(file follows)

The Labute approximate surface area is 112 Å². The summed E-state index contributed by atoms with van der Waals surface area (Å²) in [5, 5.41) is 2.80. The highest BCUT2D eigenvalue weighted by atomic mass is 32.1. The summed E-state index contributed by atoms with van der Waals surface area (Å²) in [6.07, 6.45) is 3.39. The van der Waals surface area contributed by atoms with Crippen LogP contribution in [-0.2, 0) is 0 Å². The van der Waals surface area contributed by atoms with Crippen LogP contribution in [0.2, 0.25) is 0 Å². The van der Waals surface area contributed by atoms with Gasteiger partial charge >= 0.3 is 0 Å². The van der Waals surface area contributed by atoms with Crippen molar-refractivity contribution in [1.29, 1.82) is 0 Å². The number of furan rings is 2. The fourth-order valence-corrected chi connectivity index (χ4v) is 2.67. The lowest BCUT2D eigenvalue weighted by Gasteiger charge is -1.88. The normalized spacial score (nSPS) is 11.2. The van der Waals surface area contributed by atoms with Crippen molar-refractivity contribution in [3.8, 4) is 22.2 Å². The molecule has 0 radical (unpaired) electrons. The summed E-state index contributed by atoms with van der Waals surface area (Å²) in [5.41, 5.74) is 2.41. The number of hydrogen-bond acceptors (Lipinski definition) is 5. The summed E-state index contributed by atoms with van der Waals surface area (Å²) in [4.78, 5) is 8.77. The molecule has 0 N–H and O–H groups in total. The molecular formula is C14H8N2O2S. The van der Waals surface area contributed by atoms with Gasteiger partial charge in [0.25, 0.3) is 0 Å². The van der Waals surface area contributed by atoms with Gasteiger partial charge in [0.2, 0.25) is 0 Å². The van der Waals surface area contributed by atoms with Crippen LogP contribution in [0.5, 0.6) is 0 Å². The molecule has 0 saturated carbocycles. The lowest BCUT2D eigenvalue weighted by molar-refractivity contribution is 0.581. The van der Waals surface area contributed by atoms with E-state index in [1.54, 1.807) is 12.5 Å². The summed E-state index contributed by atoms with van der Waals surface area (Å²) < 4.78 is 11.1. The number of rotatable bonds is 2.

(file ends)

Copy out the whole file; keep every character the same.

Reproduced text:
The Labute approximate surface area is 112 Å². The summed E-state index contributed by atoms with van der Waals surface area (Å²) in [5, 5.41) is 2.80. The highest BCUT2D eigenvalue weighted by atomic mass is 32.1. The summed E-state index contributed by atoms with van der Waals surface area (Å²) in [6.07, 6.45) is 3.39. The van der Waals surface area contributed by atoms with Crippen LogP contribution in [-0.2, 0) is 0 Å². The van der Waals surface area contributed by atoms with Crippen LogP contribution in [0.2, 0.25) is 0 Å². The van der Waals surface area contributed by atoms with Gasteiger partial charge >= 0.3 is 0 Å². The van der Waals surface area contributed by atoms with Crippen molar-refractivity contribution in [1.29, 1.82) is 0 Å². The number of furan rings is 2. The fourth-order valence-corrected chi connectivity index (χ4v) is 2.67. The lowest BCUT2D eigenvalue weighted by Gasteiger charge is -1.88. The normalized spacial score (nSPS) is 11.2. The van der Waals surface area contributed by atoms with Crippen molar-refractivity contribution in [3.8, 4) is 22.2 Å². The molecule has 0 radical (unpaired) electrons. The summed E-state index contributed by atoms with van der Waals surface area (Å²) in [5.41, 5.74) is 2.41. The number of hydrogen-bond acceptors (Lipinski definition) is 5. The summed E-state index contributed by atoms with van der Waals surface area (Å²) in [4.78, 5) is 8.77. The molecule has 0 N–H and O–H groups in total. The molecular formula is C14H8N2O2S. The van der Waals surface area contributed by atoms with Gasteiger partial charge in [0.25, 0.3) is 0 Å². The van der Waals surface area contributed by atoms with Gasteiger partial charge in [0.2, 0.25) is 0 Å². The van der Waals surface area contributed by atoms with Crippen LogP contribution in [0.5, 0.6) is 0 Å². The molecule has 0 saturated carbocycles. The lowest BCUT2D eigenvalue weighted by molar-refractivity contribution is 0.581. The van der Waals surface area contributed by atoms with E-state index in [1.54, 1.807) is 12.5 Å². The summed E-state index contributed by atoms with van der Waals surface area (Å²) < 4.78 is 11.1. The number of rotatable bonds is 2.